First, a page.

By Charles M. Skinner in 1896
The extraordinary delusion recorded as Salem witchcraft was but a reflection of a kindred insanity in the Old World that was not eliminated until its victims had been counted by thousands. That human beings should be accused of leaguing themselves with Satan to plague their fellows and overthrow the powers of righteousness is remarkable; but, that they should admit their guilt is incomprehensible, albeit the history of every popular delusion shows that weak minds are so affected as to lose control of themselves and that a whimsy can be as epidemic as small-pox.
Such was the case in 1688 when the witchcraft madness, which might have been stayed by a seasonable spanking, broke out in Massachusetts, the first victim being a wild Irishwoman, named Goody Glover who was hanged in Boston, which, within a few years involved the neighboring community of Salem Village.
The mischief done by “witches” was usually trifling, and it never occurred to their prosecutors that there was an inconsistency between their pretended powers and their feeble deeds, or that it was strange that those who might live in regal luxury should be so wretchedly poor. Aches and pains, the blight of crops, disease of cattle, were charged to them; children complained of being pricked with thorns and pins, and if hysterical girls spoke the name of any feeble old woman, while in flighty talk, they virtually sentenced her to die. The word of a child of eleven years sufficed to hang, burn, or drown a witch.
Giles Corey, a blameless man of eighty, was condemned to the medieval peine forte et dure, his body being crushed beneath a load of rocks and timbers. He refused to plead in court, and when the beams were laid upon him he only cried, “More weight!” The shade of the unhappy victim haunted the scene of his execution for years, and always came to warn the people of calamities. A child of five and a dog were also hanged after formal condemnation. Gallows Hill, near Salem Towne, witnessed many sad tragedies, and the old elm that stood on Boston Common until 1876 was said to have served as a gallows for witches and Quakers. The accuser of one day was the prisoner of the next, and not even the clergy was safe.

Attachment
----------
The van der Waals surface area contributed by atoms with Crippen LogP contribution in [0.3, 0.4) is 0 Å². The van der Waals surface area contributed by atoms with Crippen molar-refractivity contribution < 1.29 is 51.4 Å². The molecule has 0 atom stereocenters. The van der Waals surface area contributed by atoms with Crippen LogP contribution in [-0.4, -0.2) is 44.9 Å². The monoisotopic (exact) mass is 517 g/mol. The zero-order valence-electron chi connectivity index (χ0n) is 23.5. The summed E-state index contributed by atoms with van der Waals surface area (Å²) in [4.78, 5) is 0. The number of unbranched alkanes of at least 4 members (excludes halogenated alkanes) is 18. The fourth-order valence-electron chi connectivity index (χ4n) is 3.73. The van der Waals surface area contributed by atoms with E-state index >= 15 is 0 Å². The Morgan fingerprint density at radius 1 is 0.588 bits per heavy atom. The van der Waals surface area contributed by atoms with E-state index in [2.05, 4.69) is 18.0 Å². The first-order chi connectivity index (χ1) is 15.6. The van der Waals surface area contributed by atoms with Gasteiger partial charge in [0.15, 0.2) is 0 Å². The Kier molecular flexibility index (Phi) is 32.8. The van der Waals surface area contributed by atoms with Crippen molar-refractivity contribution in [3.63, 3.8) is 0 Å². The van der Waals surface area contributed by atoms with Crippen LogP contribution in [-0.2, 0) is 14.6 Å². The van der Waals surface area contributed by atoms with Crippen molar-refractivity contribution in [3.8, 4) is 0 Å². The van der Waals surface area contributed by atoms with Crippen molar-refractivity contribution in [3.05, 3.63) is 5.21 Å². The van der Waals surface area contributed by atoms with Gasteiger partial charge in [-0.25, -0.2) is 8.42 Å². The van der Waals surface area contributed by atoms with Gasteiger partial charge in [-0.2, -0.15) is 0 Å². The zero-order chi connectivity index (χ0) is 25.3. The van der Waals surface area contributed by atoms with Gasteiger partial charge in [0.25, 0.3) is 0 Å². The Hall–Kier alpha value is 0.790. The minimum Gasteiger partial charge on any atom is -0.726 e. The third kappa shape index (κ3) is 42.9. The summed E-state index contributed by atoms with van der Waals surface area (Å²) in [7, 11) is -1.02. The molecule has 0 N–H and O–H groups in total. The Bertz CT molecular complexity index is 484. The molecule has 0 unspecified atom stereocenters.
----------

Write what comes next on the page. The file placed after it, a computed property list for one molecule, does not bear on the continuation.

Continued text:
A few escapes were made, like that of a blue-eyed maid of Wenham, whose lover aided her to break the wooden jail and carried her safely beyond the Merrimack River, finding a home for her among the Quakers; and that of Miss Wheeler, of Salem, who had fallen under suspicion, and whose brothers hurried her into a boat, rowed around Cape Ann, and safely bestowed her in “the witch house” at Pigeon Cove. Many, however, fled to other towns rather than run the risk of accusation, which commonly meant death.
When the wife of Philip English, Mary, was arrested he, too, asked to share her fate, and both were, through friendly intercession, removed to Boston, where they were allowed to have their liberty by day on condition that they would go to jail every night. Just before they were to be taken back to Salem Towne for trial they went to church and heard the Reverend Joshua Moody preach from the text, “If they persecute you in one city, flee unto another.” The good clergyman not only preached goodness, but practiced it, and that night the door of their prison was opened. Furnished with an introduction from Governor Phips to Governor Fletcher, of New York, they made their way to that settlement and remained there in safe and courteous keeping until the people of Salem Towne had regained their senses when they returned. Mrs. English died, soon after, from the effects of cruelty and anxiety, and although the Reverend Moody was generally commended for his substitution of sense and justice for the law, there were bigots who persecuted him so constantly that he removed to Plymouth.